The horses were exercised daily in paddocks in groups for four hours, and for one hour by riding
or driving during the course of the experiment. The stalls were manually cleaned by the same person
between 8 and 12 am when the horses were in outdoor paddocks. All feces and wet material were
removed and new bedding material was added. The depth of the bedding was about 10 cm. All removed
and added bedding materials were measured by their volume.
The horses were individually fed according to their needs three times per day (morning, noon,
evening) with silage/haylage (DM 26.6%–6.9%) and pelleted compounded feed (DM 88%) (Suomen
Rehu Ltd., Turku, Finland) to minimize the release of airborne particles from the feeds. The diet was
balanced for protein (nitrogen) intake to avoid nitrogen lost in urine and, thus, to minimize the ammonia
in the stable. The forage was produced by MTT and its fermentation and hygienic quality fulﬁlled the
criteria of good quality haylage and silage . The forage was placed on the ﬂoor.
Outdoor temperatures and weather conditions were recorded daily at 8:00 am. The average outdoor
temperatures in October, November and December, respectively, were ´1.7 ˝C (´10 to 2 ˝C), ´3.8 ˝C
(´14 to 3 ˝C) and ´6.6 ˝C (´20 to 0 ˝C). According to the statistics of the Finnish Meteorological
Institute the temperatures in December were quite normal, but in November the daily temperatures were
highly variable, and in October the temperatures were exceptionally low.
The stable temperatures and humidity, as well as ammonia and carbon dioxide levels and amount of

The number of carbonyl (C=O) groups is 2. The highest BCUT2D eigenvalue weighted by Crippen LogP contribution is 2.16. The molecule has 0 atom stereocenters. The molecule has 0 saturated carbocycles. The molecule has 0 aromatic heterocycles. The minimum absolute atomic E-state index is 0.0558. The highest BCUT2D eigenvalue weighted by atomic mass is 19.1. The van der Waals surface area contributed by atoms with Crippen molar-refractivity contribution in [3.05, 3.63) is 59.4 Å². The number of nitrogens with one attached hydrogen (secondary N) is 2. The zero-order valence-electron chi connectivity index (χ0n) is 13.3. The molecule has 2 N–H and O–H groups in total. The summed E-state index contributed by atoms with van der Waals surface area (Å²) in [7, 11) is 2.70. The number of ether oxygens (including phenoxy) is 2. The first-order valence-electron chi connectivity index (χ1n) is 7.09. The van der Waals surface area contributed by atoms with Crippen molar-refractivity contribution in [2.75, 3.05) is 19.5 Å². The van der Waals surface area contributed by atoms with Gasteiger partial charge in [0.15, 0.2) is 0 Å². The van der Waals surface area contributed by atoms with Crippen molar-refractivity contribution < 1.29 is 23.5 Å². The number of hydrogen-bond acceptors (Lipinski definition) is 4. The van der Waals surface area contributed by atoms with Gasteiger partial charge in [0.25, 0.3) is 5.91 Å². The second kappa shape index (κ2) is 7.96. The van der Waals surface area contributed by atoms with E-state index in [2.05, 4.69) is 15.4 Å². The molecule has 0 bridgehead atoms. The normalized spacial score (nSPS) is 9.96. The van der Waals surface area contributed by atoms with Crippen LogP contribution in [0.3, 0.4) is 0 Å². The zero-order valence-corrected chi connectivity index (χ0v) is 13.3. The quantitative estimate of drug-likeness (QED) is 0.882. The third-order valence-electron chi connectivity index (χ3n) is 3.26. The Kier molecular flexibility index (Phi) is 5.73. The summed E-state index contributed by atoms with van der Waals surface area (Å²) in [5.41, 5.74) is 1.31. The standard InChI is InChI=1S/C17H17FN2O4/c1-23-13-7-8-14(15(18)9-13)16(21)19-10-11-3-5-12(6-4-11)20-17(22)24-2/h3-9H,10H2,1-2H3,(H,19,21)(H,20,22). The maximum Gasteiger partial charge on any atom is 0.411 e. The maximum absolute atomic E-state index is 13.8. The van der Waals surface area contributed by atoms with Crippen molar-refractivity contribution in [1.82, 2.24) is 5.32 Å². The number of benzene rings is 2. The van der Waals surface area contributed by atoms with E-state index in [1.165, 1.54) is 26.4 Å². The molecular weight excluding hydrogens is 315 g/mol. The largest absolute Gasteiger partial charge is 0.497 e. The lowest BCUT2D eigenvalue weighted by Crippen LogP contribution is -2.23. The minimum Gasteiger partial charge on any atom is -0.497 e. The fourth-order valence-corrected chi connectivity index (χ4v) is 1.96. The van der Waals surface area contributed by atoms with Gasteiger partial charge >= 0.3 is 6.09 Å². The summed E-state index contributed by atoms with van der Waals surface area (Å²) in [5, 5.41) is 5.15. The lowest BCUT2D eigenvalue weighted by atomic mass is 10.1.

dust, were measured daily in both stable sections. Methane (day 0) and hydrogen sulphide (days 0 and
42) contents were measured, but because of undetectable values the measuring was not continued. Gases
concentrations were measured at a height of 120 cm from the ground using an Accuro gas detection pump
which draws air through sampling tubes (Dräger Safety AG, Lübeck, Germany). The measurements were
carried out at 6:00 am in three boxes of each stable section; from the middle of the box at the level of the
muzzle of the horse. Dust was continuously collected into dust cases that were ﬁtted in empty boxes in
both stable sections at the level of 40 cm from the ground.
Exposure of the stable workers to ammonia was evaluated with personal measurements using
sampling tubes attached to the lapel of the person (Dräger Safety AG, Germany) in the middle and
at the end of the experiment during the cleaning of the stalls. The measurement result was converted
to correspond to an exposure period of eight hours (HTP8h) . HTP value is the concentration that is
harmful to people.
A respiratory endoscopic examination was performed three times during the study (days 0, 42 and
84), including examination of the ethmoidal region, pharyngeal openings of guttural pouches, soft palate,
larynx, and trachea (symptoms = 1; no symptoms = 0). Tracheobronchial aspirates were drawn during
the endoscopy and cytological and bacteriological (neutrophil cells) evaluation was carried out. The
classiﬁcation of the neutrophil cells in bronchoalveolar smear samples was as follows: none or some
single cells (´); single cells and few small pool of cells (+); several large pools of cells (++); abundant
pools of cells (+++); and an extreme abundance of cells (++++).
Blood analyses, fecal analyses and hoof quality evaluation were used as measures of health and
well-being of the horses. These samples were taken with the same interval as the endoscopic
examination. In addition, rectal body temperature was measured and, heart rate (with stethoscope)
and respiration rate via auscultation were recorded by a veterinarian researcher. Blood samples were
collected from the jugular vein, and the blood analysis consisted of hemoglobin, haematocrit, serum urea,
iron, protein, and differential cell count. Bacteriology, parasites, and the pH of faeces were determined.
The quality of hooves was assessed from the dry matter content of hoof horn. The hoof horn samples
were collected from the hooves of front legs when the horses were in shoeing. All samples were analyzed
in the clinical laboratory of MTT.
The experimental design was a randomized block design with repeated measurements. After the ﬁrst